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Research Trends: The Daily Life Of Children With AD/HD and Their Moms

An expert interprets a unique study that maps the daily living challenges of mothers and their kids with AD/HD

By David Rabiner, Ph.D.

What's new in the world of research related to children with learning and attention difficulties? In this summary of current peer-reviewed research, Duke University child psychologist David Rabiner, Ph.D., shares his expert perspective in practical terms for parents like you.

Although thousands of studies on children with AD/HD and their families have been conducted, it is surprising how little is known about the quality of their day-to-day lives. Behavior rating scales tell us relatively little about the quality of moment-to-moment interactions, and observational studies, although a rich source of data, are necessarily limited to extremely small samples of time.

Research Study Spotlight

A fascinating study to be published in an upcoming issue of the Journal of Abnormal Child Psychology addresses this important gap in the literature (Whalen, et al., 2006. Toward mapping daily challenges of living with AD/HD: Maternal and Child Perspective using Electronic Diaries).

In this study, Personal Digital Assistants (PDAs) were used to provide a unique window into the challenges of living with AD/HD, challenges that remain despite important benefits that may be provided by medication treatment.

Participants were 27 children with AD/HD (average age 10.5 years, 18 boys, 9 girls) and their moms as well as 25 children without AD/HD (average age 10.5 years, 15 boys, 10 girls) and their moms. All children in the AD/HD group were being treated with a long acting stimulant - either Concerta® or Adderall XR® - at the time of the study. Children in the comparison group had no known learning or behavioral problems. Because the authors were interested in examining mother-child relationship issues, enrollment was limited to mother-child dyads together for at least 4 hours each day.

To learn about participants' day to day experience, electronic diary monitoring using Personal Digital Assistants was scheduled across 7 consecutive days during non-school hours. The PDAs were programmed to beep approximately every 30 minutes to signal that it was time to complete a diary checklist. Both mothers and children had their own PDA, which were programmed to beep at different times, and each completed their own electronic diary. The PDAs were programmed to beep when mothers and children were likely to be together - before school, after school, and on weekends.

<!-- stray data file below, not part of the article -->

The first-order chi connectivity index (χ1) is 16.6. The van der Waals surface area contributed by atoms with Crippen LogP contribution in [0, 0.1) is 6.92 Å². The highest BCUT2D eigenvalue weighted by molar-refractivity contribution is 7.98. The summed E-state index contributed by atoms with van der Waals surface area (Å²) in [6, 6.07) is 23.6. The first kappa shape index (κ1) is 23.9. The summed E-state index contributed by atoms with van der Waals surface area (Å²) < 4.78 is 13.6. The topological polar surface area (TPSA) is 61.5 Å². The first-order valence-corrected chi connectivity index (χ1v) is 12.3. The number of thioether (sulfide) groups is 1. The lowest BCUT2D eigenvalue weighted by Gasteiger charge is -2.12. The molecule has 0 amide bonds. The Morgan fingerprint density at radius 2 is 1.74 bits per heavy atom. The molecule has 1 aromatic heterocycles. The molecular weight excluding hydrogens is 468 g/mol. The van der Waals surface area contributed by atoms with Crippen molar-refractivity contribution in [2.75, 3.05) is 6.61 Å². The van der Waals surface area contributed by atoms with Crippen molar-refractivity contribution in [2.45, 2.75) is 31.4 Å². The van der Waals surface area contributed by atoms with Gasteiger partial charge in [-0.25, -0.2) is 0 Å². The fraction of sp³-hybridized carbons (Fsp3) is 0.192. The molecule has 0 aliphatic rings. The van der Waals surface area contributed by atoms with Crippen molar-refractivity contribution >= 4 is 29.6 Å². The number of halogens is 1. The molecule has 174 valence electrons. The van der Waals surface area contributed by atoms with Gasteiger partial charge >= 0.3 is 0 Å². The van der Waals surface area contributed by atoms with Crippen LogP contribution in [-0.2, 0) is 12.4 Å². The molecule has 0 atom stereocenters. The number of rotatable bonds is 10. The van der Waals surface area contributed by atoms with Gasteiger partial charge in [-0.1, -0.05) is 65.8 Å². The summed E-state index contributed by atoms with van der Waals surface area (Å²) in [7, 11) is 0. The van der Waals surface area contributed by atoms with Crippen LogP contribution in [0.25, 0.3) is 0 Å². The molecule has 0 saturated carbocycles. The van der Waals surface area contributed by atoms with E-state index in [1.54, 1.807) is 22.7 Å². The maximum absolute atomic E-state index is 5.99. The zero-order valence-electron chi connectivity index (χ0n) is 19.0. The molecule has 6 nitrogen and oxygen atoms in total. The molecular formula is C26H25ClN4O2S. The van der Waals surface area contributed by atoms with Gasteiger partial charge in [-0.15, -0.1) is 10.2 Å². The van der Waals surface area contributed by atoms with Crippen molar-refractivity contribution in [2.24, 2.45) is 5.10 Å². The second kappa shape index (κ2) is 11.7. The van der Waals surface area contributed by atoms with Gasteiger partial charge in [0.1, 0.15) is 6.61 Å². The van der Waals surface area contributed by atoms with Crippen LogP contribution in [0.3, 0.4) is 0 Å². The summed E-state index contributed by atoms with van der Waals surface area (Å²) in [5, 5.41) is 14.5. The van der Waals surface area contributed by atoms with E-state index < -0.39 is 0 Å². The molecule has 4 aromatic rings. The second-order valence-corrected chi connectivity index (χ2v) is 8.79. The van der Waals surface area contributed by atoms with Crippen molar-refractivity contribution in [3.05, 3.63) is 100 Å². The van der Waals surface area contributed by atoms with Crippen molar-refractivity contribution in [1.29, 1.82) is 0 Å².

The diary items were selected to "…tap contexts, behaviors, and moods that are relevant to the daily lives of parents and school age children, to capture the quality of their interactions, and to include dimensions that often prove problematic for children with AD/HD.

Each time the PDA beeped, participants used the PDA to identify their location, social context, (i.e., by themselves, with each other, with peers), and their current activity. Then, mother and child rated the child's symptomatic behaviors (e.g., impatient, restless), and moods (.e.g., angry, good mood). Mothers also rated their own moods. Each also rated the difficulty of the activity they were currently engaged in and evaluated their ability to do it successfully.

Despite the frequent recording demands, moms and children did a good job of completing the diary entries. Mothers received an average of 91 signals to complete a diary entry during the 7-day period while children received an average of 95 signals. Completion rates were approximately 90% for mothers and children, and did not differ between the AD/HD and comparison group. Thus, even though some children in the study were as young as 8, the use of a PDA to learn about children's ongoing experience appears to be a very viable research method.

© 2006 David Rabiner, Ph.D. Adapted with permission from the author. Information presented in Attention Research Update is for informational purposes only, and is not a substitute for professional medical advice.


Comments from GreatSchools.org readers

03/15/2010:
"I believe this study could have been even more interesting if it had included a group of ADHD diagnosed but untreated children/mothers. Also, I'm not sure I understand the authors' calling out the higher rate of boredom as being so impacting. Of all the perceived negative moods on the list, it seemed to be the least troublesome (most easliy addressed) to me at least. "
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